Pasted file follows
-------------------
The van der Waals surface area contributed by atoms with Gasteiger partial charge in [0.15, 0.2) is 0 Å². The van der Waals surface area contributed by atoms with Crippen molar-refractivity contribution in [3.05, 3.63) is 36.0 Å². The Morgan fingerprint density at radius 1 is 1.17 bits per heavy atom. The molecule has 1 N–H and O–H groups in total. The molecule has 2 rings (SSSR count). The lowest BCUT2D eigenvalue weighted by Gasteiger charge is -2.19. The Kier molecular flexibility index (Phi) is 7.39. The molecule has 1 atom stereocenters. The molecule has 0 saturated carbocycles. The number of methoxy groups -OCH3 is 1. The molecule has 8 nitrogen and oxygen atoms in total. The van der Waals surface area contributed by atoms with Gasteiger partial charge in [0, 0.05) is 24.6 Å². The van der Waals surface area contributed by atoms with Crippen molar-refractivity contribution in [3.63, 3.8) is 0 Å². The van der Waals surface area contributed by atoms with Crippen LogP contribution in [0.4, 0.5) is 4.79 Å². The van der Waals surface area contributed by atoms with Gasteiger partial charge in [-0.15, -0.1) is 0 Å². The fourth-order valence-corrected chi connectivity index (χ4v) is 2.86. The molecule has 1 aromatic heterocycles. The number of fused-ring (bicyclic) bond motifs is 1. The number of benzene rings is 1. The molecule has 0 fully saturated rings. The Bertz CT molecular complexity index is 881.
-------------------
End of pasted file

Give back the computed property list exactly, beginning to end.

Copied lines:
The van der Waals surface area contributed by atoms with Gasteiger partial charge in [0.15, 0.2) is 0 Å². The van der Waals surface area contributed by atoms with Crippen molar-refractivity contribution in [3.05, 3.63) is 36.0 Å². The Morgan fingerprint density at radius 1 is 1.17 bits per heavy atom. The molecule has 1 N–H and O–H groups in total. The molecule has 2 rings (SSSR count). The lowest BCUT2D eigenvalue weighted by Gasteiger charge is -2.19. The Kier molecular flexibility index (Phi) is 7.39. The molecule has 1 atom stereocenters. The molecule has 0 saturated carbocycles. The number of methoxy groups -OCH3 is 1. The molecule has 8 nitrogen and oxygen atoms in total. The van der Waals surface area contributed by atoms with Gasteiger partial charge in [0, 0.05) is 24.6 Å². The van der Waals surface area contributed by atoms with Crippen molar-refractivity contribution in [3.63, 3.8) is 0 Å². The van der Waals surface area contributed by atoms with Crippen LogP contribution in [0.4, 0.5) is 4.79 Å². The van der Waals surface area contributed by atoms with Gasteiger partial charge in [-0.15, -0.1) is 0 Å². The fourth-order valence-corrected chi connectivity index (χ4v) is 2.86. The molecule has 1 aromatic heterocycles. The number of fused-ring (bicyclic) bond motifs is 1. The number of benzene rings is 1. The molecule has 0 fully saturated rings. The Bertz CT molecular complexity index is 881.